While it is true that a mitigating circumstance does not have to be proven beyond a reasonable doubt to exist, a jury is required neither to accept as true a factual circumstance simply because substantial evidence supports it, nor to find that such a factual circumstance mitigates the offense. For example, substantial evidence that a defendant was under the influence of drugs may be rebutted by substantial evidence that he was not, and, depending upon the circumstances, his voluntary use of drugs may well be viewed as aggravating, and not mitigating, the crime.
Enumeration 12 is without merit.
10. In his 14th enumeration, Parker complains for the first time of two portions of the prosecutor's closing argument.
We find no improprieties so serious as to require the reversal of this case in the absence of any timely objection to the state's argument. See Ford v. State, 255 Ga. 81
(8 i) (355 SE2d 567
) (1985); Walker v. State, 254 Ga. 149 (14) (327 SE2d 475) (1985)
11. Parker filed a written request to charge that was taken verbatim from the Appendix to West v. State, 252 Ga. 156 (313 SE2d 67) (1984)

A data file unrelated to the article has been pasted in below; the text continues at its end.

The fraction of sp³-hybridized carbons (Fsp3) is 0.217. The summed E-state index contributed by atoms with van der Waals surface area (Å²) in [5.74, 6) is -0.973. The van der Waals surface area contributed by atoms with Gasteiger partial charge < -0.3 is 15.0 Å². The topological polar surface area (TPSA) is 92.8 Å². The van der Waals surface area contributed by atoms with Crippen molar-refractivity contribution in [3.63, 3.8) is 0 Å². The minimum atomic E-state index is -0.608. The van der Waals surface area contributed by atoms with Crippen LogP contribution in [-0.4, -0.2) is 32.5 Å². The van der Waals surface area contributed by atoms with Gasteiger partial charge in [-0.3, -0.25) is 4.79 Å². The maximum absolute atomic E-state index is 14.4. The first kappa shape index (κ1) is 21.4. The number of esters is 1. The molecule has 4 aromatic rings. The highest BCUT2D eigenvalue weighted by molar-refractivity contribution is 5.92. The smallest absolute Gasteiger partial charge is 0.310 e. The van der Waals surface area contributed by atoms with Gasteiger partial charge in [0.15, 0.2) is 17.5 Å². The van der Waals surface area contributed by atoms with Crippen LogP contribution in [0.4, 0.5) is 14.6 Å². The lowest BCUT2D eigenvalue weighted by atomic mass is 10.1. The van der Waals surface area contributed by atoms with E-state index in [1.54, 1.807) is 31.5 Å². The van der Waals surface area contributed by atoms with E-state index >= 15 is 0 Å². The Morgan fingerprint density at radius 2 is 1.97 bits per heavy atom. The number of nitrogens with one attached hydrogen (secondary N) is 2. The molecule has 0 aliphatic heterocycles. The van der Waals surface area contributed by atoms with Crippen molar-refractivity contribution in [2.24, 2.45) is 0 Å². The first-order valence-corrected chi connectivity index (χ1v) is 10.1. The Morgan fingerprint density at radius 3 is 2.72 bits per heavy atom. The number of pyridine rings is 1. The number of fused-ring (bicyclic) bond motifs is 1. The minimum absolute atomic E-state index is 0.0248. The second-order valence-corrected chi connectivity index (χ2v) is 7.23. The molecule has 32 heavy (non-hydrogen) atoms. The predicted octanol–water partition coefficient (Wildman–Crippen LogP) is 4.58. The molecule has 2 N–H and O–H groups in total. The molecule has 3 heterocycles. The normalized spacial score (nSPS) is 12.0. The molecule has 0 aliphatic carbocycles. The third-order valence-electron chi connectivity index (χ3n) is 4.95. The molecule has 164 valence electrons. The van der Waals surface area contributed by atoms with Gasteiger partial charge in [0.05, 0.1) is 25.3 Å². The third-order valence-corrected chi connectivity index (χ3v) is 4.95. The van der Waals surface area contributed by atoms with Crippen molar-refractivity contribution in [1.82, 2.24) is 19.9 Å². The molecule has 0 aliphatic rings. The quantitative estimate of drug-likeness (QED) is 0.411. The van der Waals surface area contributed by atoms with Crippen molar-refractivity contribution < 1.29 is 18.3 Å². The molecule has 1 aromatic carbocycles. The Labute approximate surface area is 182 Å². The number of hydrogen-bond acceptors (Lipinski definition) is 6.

, wherein we set forth a proposed charge on the b (7) statutory aggravating circumstance. See OCGA 17-10-30
(b) (7). At the bottom of Parker's request to charge was a citation to West v. State, supra. In addition, there is a reference to this suggested charge, accompanied by a citation to West, in the checklist to the Unified Appeal Procedure, in Section III (B) (7) (c). Georgia Unified Appeal Procedure, 252 Ga. A-13, A-47.
Notwithstanding these readily-available references, the state objected to the requested instruction on the ground that it was "totally argumentative." The court agreed, and refused to give it.